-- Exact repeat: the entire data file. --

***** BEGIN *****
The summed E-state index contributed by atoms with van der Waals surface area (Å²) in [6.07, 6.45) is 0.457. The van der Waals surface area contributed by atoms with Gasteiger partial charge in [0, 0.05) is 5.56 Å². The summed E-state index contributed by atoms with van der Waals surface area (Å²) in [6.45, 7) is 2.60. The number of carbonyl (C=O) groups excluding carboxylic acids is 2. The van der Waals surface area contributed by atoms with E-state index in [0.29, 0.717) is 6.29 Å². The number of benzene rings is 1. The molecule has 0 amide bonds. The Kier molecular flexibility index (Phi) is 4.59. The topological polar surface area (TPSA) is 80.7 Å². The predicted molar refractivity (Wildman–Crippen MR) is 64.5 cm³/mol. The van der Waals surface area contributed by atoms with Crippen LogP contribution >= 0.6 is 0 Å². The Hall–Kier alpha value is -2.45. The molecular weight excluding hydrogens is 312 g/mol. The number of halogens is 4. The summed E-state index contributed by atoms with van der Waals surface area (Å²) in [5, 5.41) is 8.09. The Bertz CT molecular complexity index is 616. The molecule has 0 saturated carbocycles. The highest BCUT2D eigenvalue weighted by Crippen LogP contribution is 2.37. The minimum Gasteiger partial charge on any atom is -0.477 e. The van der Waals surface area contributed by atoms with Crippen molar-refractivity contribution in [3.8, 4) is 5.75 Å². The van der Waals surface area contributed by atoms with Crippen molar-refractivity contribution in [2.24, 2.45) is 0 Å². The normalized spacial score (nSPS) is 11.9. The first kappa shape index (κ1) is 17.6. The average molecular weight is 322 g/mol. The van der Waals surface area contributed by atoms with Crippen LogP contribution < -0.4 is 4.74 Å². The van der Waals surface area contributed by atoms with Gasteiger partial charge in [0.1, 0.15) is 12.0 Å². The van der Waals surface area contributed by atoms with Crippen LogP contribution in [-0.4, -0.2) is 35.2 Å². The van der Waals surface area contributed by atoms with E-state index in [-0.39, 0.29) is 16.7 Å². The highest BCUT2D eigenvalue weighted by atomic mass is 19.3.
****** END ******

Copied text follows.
The summed E-state index contributed by atoms with van der Waals surface area (Å²) in [6.07, 6.45) is 0.457. The van der Waals surface area contributed by atoms with Gasteiger partial charge in [0, 0.05) is 5.56 Å². The summed E-state index contributed by atoms with van der Waals surface area (Å²) in [6.45, 7) is 2.60. The number of carbonyl (C=O) groups excluding carboxylic acids is 2. The van der Waals surface area contributed by atoms with E-state index in [0.29, 0.717) is 6.29 Å². The number of benzene rings is 1. The molecule has 0 amide bonds. The Kier molecular flexibility index (Phi) is 4.59. The topological polar surface area (TPSA) is 80.7 Å². The predicted molar refractivity (Wildman–Crippen MR) is 64.5 cm³/mol. The van der Waals surface area contributed by atoms with Crippen LogP contribution >= 0.6 is 0 Å². The Hall–Kier alpha value is -2.45. The molecular weight excluding hydrogens is 312 g/mol. The number of halogens is 4. The summed E-state index contributed by atoms with van der Waals surface area (Å²) in [5, 5.41) is 8.09. The Bertz CT molecular complexity index is 616. The molecule has 0 saturated carbocycles. The highest BCUT2D eigenvalue weighted by Crippen LogP contribution is 2.37. The minimum Gasteiger partial charge on any atom is -0.477 e. The van der Waals surface area contributed by atoms with Crippen molar-refractivity contribution in [3.8, 4) is 5.75 Å². The van der Waals surface area contributed by atoms with Crippen molar-refractivity contribution in [2.24, 2.45) is 0 Å². The normalized spacial score (nSPS) is 11.9. The first kappa shape index (κ1) is 17.6. The average molecular weight is 322 g/mol. The van der Waals surface area contributed by atoms with Crippen LogP contribution < -0.4 is 4.74 Å². The van der Waals surface area contributed by atoms with Gasteiger partial charge in [0.1, 0.15) is 12.0 Å². The van der Waals surface area contributed by atoms with Crippen LogP contribution in [-0.4, -0.2) is 35.2 Å². The van der Waals surface area contributed by atoms with E-state index in [-0.39, 0.29) is 16.7 Å². The highest BCUT2D eigenvalue weighted by atomic mass is 19.3.